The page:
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Unethical Nature of the Internet – Private Information

Unethical Nature of the Internet – Private Information

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Unethical Nature of the Internet – Private Information
The internet has been widely embraced in the society today, as it has
become an indispensable tool of managing communications, interactivity,
and connectivity. The discovery of the internet has completely altered the
way people live and work specifically in terms of entertainment, shopping
and communication. The internet makes it possible for people to live
inexpensively by making it possible for them to access news and information
(Merkow & Breithaupt, 2002). However, with only a small amount of
carelessness, individuals could misappropriate their private information and
thereby compromising their security and privacy. This paper analyses the
ethical aspects that have been brought about by the internet. First, there is
an introduction to the concepts of privacy and ethics. Second, there is a
discussion on the ethical issues that surround the internet in the form of
privacy in areas of e-commerce, internet search engines, and social
networking. Finally, measure to resolve the ethical issues are highlighted for
use by the government, internet users and professionals.
Ethical issues on the internet

Ethical actions are those practices that may be termed as acceptable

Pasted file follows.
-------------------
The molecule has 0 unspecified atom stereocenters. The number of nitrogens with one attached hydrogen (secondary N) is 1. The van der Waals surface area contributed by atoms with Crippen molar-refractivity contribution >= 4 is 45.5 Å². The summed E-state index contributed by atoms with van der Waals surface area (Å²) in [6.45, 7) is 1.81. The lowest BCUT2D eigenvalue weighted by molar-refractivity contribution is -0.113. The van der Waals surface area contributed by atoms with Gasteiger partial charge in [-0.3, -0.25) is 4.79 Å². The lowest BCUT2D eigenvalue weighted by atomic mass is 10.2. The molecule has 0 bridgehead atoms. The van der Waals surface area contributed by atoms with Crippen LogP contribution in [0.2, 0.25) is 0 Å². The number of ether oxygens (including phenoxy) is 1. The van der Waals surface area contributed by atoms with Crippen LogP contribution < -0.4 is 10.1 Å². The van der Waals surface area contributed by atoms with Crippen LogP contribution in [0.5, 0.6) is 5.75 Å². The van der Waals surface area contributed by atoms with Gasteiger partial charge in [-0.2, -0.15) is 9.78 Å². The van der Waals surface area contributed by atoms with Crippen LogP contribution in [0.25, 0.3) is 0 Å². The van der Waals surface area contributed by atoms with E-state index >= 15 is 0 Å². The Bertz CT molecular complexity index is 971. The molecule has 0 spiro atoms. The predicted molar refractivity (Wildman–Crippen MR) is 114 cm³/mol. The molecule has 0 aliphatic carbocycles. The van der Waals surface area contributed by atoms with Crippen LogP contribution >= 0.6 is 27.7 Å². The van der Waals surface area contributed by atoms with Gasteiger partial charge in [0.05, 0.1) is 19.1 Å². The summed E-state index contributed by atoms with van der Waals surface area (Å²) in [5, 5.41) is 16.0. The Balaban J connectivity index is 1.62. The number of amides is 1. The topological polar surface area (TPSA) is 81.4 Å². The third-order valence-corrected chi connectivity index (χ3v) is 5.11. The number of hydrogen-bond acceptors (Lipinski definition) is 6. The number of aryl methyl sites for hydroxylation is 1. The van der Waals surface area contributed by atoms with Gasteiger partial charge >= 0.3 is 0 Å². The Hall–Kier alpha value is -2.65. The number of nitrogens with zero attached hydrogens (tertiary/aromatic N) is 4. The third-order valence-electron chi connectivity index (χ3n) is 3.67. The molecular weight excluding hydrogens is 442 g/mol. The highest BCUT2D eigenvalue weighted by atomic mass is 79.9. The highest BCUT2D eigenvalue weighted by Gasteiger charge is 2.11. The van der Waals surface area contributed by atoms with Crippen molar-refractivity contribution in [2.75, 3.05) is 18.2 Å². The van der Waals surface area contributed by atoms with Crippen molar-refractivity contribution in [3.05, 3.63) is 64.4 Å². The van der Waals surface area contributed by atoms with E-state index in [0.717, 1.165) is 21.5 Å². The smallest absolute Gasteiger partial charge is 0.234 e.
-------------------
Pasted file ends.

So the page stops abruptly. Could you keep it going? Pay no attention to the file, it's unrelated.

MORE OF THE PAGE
by the general public. One behavior that is regarded as ethical is that of
ensuring that the privacy of others is observed (Carroll, 2006). Privacy is the
right of doing own things without interference. With the rapid growth of the
internet, the gathering, storage, retrieval, and dissemination of personal
information has become more inexpensive and efficient. There have been
issues that have been raised in regard to the accessibility, and manipulation
of private information. If an individual’s private information in uncontrolled
in terms of usage, circulation and release, then their privacy has been
compromised. The public generally dislikes all actions that would lead to the
misappropriation of information of private information. The presence of such

possibilities on the internet raises the concerns of internet users with regard
to the safety of their private information while they are online. During online
shopping, using search engines and logging into social networking websites,
private information may be leaked unknowingly.
E-Commerce Websites
In an attempt to offer more personalized services e-commerce
websites have increasingly included more personalized features. This has
served to create more steadfast relationships with customers. It has also
increased online sales significantly on a per-customer basis. Survey data
indicates a tendency of individuals to appreciate personalization. On the
other hand, it has raised privacy concerns, which range from discomfort
especially about search engines offering information about their most
frequent purchases to concerns about who may get access to this